Big turkeys are back for an IRL Thanksgiving

And that means bigger turkeys are back, too.

Grocery chains and retail analysts are expecting people to have bigger gatherings than last year. So they’re stocking up on larger turkeys — 18 to 24 pounds — in a shift from last year’s smaller ones of 12 to 14 pounds.

“Everybody is expecting big gatherings and bigger birds,” said Chris DuBois, senior vice president for protein practice at IRI, who consults with grocers on their meat strategies. Turkeys take around 26 weeks to grow, he said, so companies place their orders for turkeys from suppliers early in the year. This year, grocers forecast Thanksgiving turkey orders with the “anticipation that [Covid-19] might be on its way out. The Delta variant wasn’t even there.”

Bristol Farms, a California chain of grocery stores, ordered its turkeys in February and March, when it was “banking on a return to normal,” said Steve Howard, the vice president of merchandising. Last year, Bristol Farms had around a five-to-one ratio of fresh small birds — those that weigh 12 pounds — to bigger ones, which weigh 18 pounds and above. That’s reversed this year.

“We’re going to lean back into a larger bird,” he said. “We expect a strong season as families again get together in larger groups.” The company is also planning for larger orders of prepared sides like stuffing and potatoes.

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Sam’s Club is offering the same size range of turkeys as it did last year — ten to 24-pound birds— but it plans to stock more of the heavier, 18-pound turkeys and above this year. Sam’s Club also last year slimmed down the sizes of sides such as mashed sweet potatoes in anticipation of smaller gatherings. This year, most sides have moved back to their larger, pre-pandemic portions.

“Our members told us [they’re] ready to celebrate the holidays in a big way,” said Erin Hulliberger, a spokesperson for the warehouse club, in an email.

Kroger surveyed 400 of its shoppers from April 6 to April 12, when its teams began planning for Thanksgiving, and found that 42% anticipated gathering with more people compared to last year, a spokesperson said in an email. The company is also expecting more people to trade up to more expensive turkeys this year and buy additional options such as bone-in breast turkey, so Kroger (KR) is stocking up on premium turkeys and specialty items.

The complicated business of setting turkey sizes

Turkey sizes generally align with their age at slaughter, explained Brock Stein, president of the Tamaqua, Pennsylvania-based Koch’s Turkey Farm, which sells to premium grocery stores.

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To make a turkey heavier, farmers generally let it live longer, Stein said. The opposite goes for a lighter turkey.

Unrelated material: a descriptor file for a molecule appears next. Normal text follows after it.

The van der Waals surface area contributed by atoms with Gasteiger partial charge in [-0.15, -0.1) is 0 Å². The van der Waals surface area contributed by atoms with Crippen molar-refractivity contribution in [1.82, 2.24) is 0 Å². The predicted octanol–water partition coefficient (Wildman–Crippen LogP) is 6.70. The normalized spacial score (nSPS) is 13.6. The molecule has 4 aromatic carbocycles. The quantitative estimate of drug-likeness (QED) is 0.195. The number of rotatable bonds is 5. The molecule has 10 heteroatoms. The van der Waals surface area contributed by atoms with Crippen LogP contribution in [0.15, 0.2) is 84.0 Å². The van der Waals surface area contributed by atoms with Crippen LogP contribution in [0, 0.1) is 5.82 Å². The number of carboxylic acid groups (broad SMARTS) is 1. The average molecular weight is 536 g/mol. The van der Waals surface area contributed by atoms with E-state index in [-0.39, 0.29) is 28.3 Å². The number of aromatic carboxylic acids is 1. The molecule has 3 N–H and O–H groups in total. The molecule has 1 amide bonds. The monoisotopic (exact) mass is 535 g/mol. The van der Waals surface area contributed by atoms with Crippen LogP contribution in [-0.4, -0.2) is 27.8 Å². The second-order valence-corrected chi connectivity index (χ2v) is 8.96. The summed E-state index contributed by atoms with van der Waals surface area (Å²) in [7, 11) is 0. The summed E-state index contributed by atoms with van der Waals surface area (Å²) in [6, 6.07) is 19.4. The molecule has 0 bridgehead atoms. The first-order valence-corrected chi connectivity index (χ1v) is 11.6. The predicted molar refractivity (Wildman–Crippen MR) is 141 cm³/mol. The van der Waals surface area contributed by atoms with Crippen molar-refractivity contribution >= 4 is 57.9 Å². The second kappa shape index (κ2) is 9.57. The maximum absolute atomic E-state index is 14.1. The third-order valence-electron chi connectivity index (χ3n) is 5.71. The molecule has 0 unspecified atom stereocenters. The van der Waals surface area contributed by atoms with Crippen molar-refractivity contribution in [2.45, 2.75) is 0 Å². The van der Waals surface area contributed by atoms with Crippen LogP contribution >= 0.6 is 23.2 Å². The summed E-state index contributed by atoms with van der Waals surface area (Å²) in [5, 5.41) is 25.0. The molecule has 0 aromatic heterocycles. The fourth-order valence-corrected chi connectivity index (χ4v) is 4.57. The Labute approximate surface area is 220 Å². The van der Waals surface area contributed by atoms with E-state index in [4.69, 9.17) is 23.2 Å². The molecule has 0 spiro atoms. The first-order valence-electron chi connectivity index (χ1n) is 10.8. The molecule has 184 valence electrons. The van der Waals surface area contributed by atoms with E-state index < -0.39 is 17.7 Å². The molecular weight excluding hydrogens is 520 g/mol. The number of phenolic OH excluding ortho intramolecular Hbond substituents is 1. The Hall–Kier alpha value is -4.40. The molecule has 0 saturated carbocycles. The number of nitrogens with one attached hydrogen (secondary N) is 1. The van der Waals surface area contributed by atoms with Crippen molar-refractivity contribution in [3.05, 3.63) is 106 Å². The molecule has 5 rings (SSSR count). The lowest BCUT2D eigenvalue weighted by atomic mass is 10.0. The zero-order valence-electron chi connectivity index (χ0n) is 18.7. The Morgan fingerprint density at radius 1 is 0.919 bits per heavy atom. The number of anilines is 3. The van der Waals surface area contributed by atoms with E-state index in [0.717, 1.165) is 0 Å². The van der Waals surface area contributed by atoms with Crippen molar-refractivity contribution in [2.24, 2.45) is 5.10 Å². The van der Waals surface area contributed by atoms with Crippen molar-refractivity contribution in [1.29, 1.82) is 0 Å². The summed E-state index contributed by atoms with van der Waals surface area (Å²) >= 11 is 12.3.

Koch’s tries to offer a range of sizes, between about 10 to 30 pounds in two pound increments, for options that come in 10, 12, 14 pounds and so on.

“You’re looking at 18 to 20 weeks old, probably for a larger size,” he said. Generally, he noted, people serve a pound per person, so anything larger than that would likely be too much for a typical consumer.

At Koch’s, growing season starts around June. But orders generally don’t start coming in until October. That means that if demand is different from Koch’s forecasts, the team has to make “on-the-fly” adjustments, like to slaughter schedules, he said. Another trick is to adjust the turkeys’ diets.

“We don’t use any growth hormones or steroids or anything like that since we’re all natural and organic,” he said. So when it comes to diet, “our only tool in our toolbox is changing some formula of the diet between wheat, soybean and corn,” he explained. But often, “you have to deal with what you’re dealt. You can’t totally change mother nature.”

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Another unpredictable factor that impacts turkey size? Weather.

Birds put on weight when it’s cold, and stay slimmer when it’s hot, Stein said.

“If there’s a cold spell and the birds on average are weighing too much, you can sort of move up the timeline,” he said. It’s harder when the temperature spikes. Koch’s can delay slaughter up to a point, but it “can’t wait until it’s too late because we have to make our deliveries,” he said.

Sometimes, a turkey’s size is decided by logistics. Cargill, which offers turkey through the Honeysuckle White, Shady Brook and Honest Turkey brands, is selling slightly larger birds this season. But that has nothing to do with deliberate planning to meet demand. Instead, the larger size is actually the result of another unexpected factor: supply chain disruptions.

This year, “average bird weights are slightly higher for both fresh and frozen birds due [to] processing delays,” said Daniel Sullivan, a spokesperson for the company, in an email. “The larger birds are the result of birds being on feed longer than is typical.”


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